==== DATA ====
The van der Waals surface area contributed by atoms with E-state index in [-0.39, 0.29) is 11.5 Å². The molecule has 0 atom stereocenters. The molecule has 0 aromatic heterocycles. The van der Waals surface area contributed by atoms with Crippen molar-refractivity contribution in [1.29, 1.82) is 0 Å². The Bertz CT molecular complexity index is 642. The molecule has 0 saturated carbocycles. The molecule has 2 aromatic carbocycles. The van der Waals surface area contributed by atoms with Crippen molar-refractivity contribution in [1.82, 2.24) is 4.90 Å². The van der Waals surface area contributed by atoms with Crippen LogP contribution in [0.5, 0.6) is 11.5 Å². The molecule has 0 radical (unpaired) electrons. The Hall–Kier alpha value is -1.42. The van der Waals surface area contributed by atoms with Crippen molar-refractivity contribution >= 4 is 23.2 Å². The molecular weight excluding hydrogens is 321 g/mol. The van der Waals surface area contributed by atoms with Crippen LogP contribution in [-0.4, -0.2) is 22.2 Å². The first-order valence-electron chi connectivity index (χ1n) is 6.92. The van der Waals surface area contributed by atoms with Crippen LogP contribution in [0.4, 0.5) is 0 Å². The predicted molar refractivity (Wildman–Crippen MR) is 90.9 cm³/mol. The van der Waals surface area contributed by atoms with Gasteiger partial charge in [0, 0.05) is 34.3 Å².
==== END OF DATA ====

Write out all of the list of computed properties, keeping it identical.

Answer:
The van der Waals surface area contributed by atoms with E-state index in [-0.39, 0.29) is 11.5 Å². The molecule has 0 atom stereocenters. The molecule has 0 aromatic heterocycles. The van der Waals surface area contributed by atoms with Crippen molar-refractivity contribution in [1.29, 1.82) is 0 Å². The Bertz CT molecular complexity index is 642. The molecule has 0 saturated carbocycles. The molecule has 2 aromatic carbocycles. The van der Waals surface area contributed by atoms with Crippen molar-refractivity contribution in [1.82, 2.24) is 4.90 Å². The van der Waals surface area contributed by atoms with Crippen LogP contribution in [0.5, 0.6) is 11.5 Å². The molecule has 0 radical (unpaired) electrons. The Hall–Kier alpha value is -1.42. The van der Waals surface area contributed by atoms with Crippen molar-refractivity contribution >= 4 is 23.2 Å². The molecular weight excluding hydrogens is 321 g/mol. The van der Waals surface area contributed by atoms with Crippen LogP contribution in [-0.4, -0.2) is 22.2 Å². The first-order valence-electron chi connectivity index (χ1n) is 6.92. The van der Waals surface area contributed by atoms with Crippen LogP contribution in [0.4, 0.5) is 0 Å². The predicted molar refractivity (Wildman–Crippen MR) is 90.9 cm³/mol. The van der Waals surface area contributed by atoms with Gasteiger partial charge in [0, 0.05) is 34.3 Å².